...still fragmented
© Shtterstock/REDPIXEL.PL

In an interview, he describes the space as being much like a crazy quilt. “There is a lot of scrambling by companies in terms of pure IT.” Overall, Joshi says he still sees too much “Wild West and experimentation” going on. “For the most part, I am advocating a wait and watch approach. The exact direction that generative AI will take is uncertain, so massive investments in any one LLM make no sense”, he says.

That’s why attention is shifting to vertical AI applications, the type of helpers that experts like Goodson espouse. Improvements to existing systems can, for example, better address the data security, compliance and audit trail requirements companies must adhere to. As MIT economist Erik Brynjolfsson recently said in an interview, augmentation “creates new capabilities and new products and services, ultimately generating far more value than merely human-like AI.” But while such applications may be more productive, they don’t make for nearly as exciting headlines as a potentially sentient chatbot.

Three Questions for Tobias Aellig, Equity Analyst at LGT Bank

What is LGT’s investment thesis around AI and generative AI in particular?
While AI is not new, ChatGPT is testimony to the progress that has been made in this area and its strong disruptive potential across industries. We now have the models and computing power to take advantage of the massive data explosion we’ve seen in recent years. We believe that after the PC, internet and smartphone era, AI will be the next step in the evolution of computing technologies. There are many business use cases that enhance productivity and innovation.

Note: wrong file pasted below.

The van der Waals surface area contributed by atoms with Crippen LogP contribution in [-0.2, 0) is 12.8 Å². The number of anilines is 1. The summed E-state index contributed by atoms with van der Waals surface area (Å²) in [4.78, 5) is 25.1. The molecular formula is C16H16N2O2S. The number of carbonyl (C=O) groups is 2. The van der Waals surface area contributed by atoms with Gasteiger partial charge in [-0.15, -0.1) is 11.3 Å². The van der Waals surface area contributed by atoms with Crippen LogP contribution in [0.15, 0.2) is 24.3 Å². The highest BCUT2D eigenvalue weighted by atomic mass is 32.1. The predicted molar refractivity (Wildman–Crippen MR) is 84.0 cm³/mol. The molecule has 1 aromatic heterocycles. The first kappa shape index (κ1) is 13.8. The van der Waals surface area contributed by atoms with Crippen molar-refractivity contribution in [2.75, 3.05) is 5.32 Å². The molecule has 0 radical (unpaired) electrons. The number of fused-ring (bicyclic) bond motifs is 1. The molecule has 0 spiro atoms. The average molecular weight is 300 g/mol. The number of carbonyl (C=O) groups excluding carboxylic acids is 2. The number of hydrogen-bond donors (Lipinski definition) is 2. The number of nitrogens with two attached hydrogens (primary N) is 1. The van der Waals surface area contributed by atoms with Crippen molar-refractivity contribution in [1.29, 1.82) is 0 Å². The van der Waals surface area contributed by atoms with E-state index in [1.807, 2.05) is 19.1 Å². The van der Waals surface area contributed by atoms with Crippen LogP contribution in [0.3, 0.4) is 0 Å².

Tobias Aellig, Equity Analyst at LGT Bank
Tobias Aellig, Equity Analyst at LGT Bank

What sectors and specific companies offer the best upside?
In this early stage of adoption we don’t yet know who the industry winners and losers will be, so we prefer hardware providers and the Big Techs. Semiconductor companies provide the computing power to train and use models, regardless of who will benefit in the end markets. The Big Techs are well positioned across the entire AI value chain. At a later stage, when it comes to verticalisation, we believe companies with unique data sets will have an advantage.

What risk factors and unknowns could rain on AI’s parade?
Because of AI’s disruptive potential in many aspects of our lives, it requires an appropriate regulatory framework. There are many issues that need to be addressed, from legal to social, and that will take time. So despite the initial excitement, we should keep Amara’s Law in mind: “We tend to overestimate the effect of a technology in the short run and underestimate the effect in the long run.” There are also a number of technological and geopolitical risks.